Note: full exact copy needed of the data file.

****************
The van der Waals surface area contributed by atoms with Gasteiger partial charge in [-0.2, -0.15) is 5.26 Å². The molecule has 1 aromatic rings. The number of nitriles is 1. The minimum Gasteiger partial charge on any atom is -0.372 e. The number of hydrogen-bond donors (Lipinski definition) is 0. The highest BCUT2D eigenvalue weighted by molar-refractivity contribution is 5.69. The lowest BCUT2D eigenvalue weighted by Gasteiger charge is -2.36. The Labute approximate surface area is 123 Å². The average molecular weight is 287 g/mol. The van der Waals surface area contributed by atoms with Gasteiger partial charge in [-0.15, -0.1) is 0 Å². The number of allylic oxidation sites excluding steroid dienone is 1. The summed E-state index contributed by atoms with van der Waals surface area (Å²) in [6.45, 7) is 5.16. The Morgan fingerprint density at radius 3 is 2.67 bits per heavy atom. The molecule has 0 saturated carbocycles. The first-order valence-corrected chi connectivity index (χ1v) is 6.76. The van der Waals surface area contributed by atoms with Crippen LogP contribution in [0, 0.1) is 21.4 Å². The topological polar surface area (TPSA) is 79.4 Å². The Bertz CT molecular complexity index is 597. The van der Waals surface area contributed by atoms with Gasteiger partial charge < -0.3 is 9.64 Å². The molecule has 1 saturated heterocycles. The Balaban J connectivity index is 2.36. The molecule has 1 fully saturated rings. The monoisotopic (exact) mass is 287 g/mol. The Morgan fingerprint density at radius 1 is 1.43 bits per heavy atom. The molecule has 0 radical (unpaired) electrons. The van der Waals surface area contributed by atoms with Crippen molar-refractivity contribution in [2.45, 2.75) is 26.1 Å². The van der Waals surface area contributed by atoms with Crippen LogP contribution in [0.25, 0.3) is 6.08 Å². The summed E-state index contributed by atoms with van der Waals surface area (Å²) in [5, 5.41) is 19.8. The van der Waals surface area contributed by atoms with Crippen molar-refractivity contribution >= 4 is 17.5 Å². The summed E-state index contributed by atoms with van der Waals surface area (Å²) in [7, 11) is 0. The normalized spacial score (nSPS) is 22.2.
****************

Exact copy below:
The van der Waals surface area contributed by atoms with Gasteiger partial charge in [-0.2, -0.15) is 5.26 Å². The molecule has 1 aromatic rings. The number of nitriles is 1. The minimum Gasteiger partial charge on any atom is -0.372 e. The number of hydrogen-bond donors (Lipinski definition) is 0. The highest BCUT2D eigenvalue weighted by molar-refractivity contribution is 5.69. The lowest BCUT2D eigenvalue weighted by Gasteiger charge is -2.36. The Labute approximate surface area is 123 Å². The average molecular weight is 287 g/mol. The van der Waals surface area contributed by atoms with Gasteiger partial charge in [-0.15, -0.1) is 0 Å². The number of allylic oxidation sites excluding steroid dienone is 1. The summed E-state index contributed by atoms with van der Waals surface area (Å²) in [6.45, 7) is 5.16. The Morgan fingerprint density at radius 3 is 2.67 bits per heavy atom. The molecule has 0 saturated carbocycles. The first-order valence-corrected chi connectivity index (χ1v) is 6.76. The van der Waals surface area contributed by atoms with Crippen LogP contribution in [0, 0.1) is 21.4 Å². The topological polar surface area (TPSA) is 79.4 Å². The Bertz CT molecular complexity index is 597. The van der Waals surface area contributed by atoms with Gasteiger partial charge < -0.3 is 9.64 Å². The molecule has 1 saturated heterocycles. The Balaban J connectivity index is 2.36. The molecule has 1 fully saturated rings. The monoisotopic (exact) mass is 287 g/mol. The Morgan fingerprint density at radius 1 is 1.43 bits per heavy atom. The molecule has 0 radical (unpaired) electrons. The van der Waals surface area contributed by atoms with Crippen molar-refractivity contribution in [2.45, 2.75) is 26.1 Å². The van der Waals surface area contributed by atoms with Crippen LogP contribution in [0.25, 0.3) is 6.08 Å². The summed E-state index contributed by atoms with van der Waals surface area (Å²) in [5, 5.41) is 19.8. The van der Waals surface area contributed by atoms with Crippen molar-refractivity contribution >= 4 is 17.5 Å². The summed E-state index contributed by atoms with van der Waals surface area (Å²) in [7, 11) is 0. The normalized spacial score (nSPS) is 22.2.